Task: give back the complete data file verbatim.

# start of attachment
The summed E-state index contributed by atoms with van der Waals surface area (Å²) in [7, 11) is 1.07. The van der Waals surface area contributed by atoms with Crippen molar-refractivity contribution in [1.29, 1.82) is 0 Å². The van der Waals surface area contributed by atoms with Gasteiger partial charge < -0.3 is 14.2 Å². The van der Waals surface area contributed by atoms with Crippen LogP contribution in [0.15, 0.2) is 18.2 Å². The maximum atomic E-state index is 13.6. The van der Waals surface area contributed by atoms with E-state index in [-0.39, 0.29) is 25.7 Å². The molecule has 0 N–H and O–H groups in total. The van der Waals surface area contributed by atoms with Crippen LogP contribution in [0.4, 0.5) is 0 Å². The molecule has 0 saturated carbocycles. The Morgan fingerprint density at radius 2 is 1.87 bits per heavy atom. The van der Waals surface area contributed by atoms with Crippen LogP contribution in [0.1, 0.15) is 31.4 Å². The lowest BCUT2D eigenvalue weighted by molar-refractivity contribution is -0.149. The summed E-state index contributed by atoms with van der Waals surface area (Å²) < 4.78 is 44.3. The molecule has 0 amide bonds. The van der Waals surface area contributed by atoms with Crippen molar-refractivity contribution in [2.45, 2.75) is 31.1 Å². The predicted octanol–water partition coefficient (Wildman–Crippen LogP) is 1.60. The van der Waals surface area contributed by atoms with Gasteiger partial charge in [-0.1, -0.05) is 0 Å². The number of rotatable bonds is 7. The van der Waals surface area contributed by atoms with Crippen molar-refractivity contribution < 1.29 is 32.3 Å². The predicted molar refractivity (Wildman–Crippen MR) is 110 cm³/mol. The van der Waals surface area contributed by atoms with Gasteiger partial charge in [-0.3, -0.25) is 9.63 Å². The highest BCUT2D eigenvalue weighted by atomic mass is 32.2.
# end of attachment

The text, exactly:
The summed E-state index contributed by atoms with van der Waals surface area (Å²) in [7, 11) is 1.07. The van der Waals surface area contributed by atoms with Crippen molar-refractivity contribution in [1.29, 1.82) is 0 Å². The van der Waals surface area contributed by atoms with Gasteiger partial charge < -0.3 is 14.2 Å². The van der Waals surface area contributed by atoms with Crippen LogP contribution in [0.15, 0.2) is 18.2 Å². The maximum atomic E-state index is 13.6. The van der Waals surface area contributed by atoms with E-state index in [-0.39, 0.29) is 25.7 Å². The molecule has 0 N–H and O–H groups in total. The van der Waals surface area contributed by atoms with Crippen LogP contribution in [0.4, 0.5) is 0 Å². The molecule has 0 saturated carbocycles. The Morgan fingerprint density at radius 2 is 1.87 bits per heavy atom. The van der Waals surface area contributed by atoms with Crippen LogP contribution in [0.1, 0.15) is 31.4 Å². The lowest BCUT2D eigenvalue weighted by molar-refractivity contribution is -0.149. The summed E-state index contributed by atoms with van der Waals surface area (Å²) < 4.78 is 44.3. The molecule has 0 amide bonds. The van der Waals surface area contributed by atoms with Crippen molar-refractivity contribution in [2.45, 2.75) is 31.1 Å². The predicted octanol–water partition coefficient (Wildman–Crippen LogP) is 1.60. The van der Waals surface area contributed by atoms with Gasteiger partial charge in [-0.1, -0.05) is 0 Å². The number of rotatable bonds is 7. The van der Waals surface area contributed by atoms with Crippen molar-refractivity contribution < 1.29 is 32.3 Å². The predicted molar refractivity (Wildman–Crippen MR) is 110 cm³/mol. The van der Waals surface area contributed by atoms with Gasteiger partial charge in [-0.3, -0.25) is 9.63 Å². The highest BCUT2D eigenvalue weighted by atomic mass is 32.2.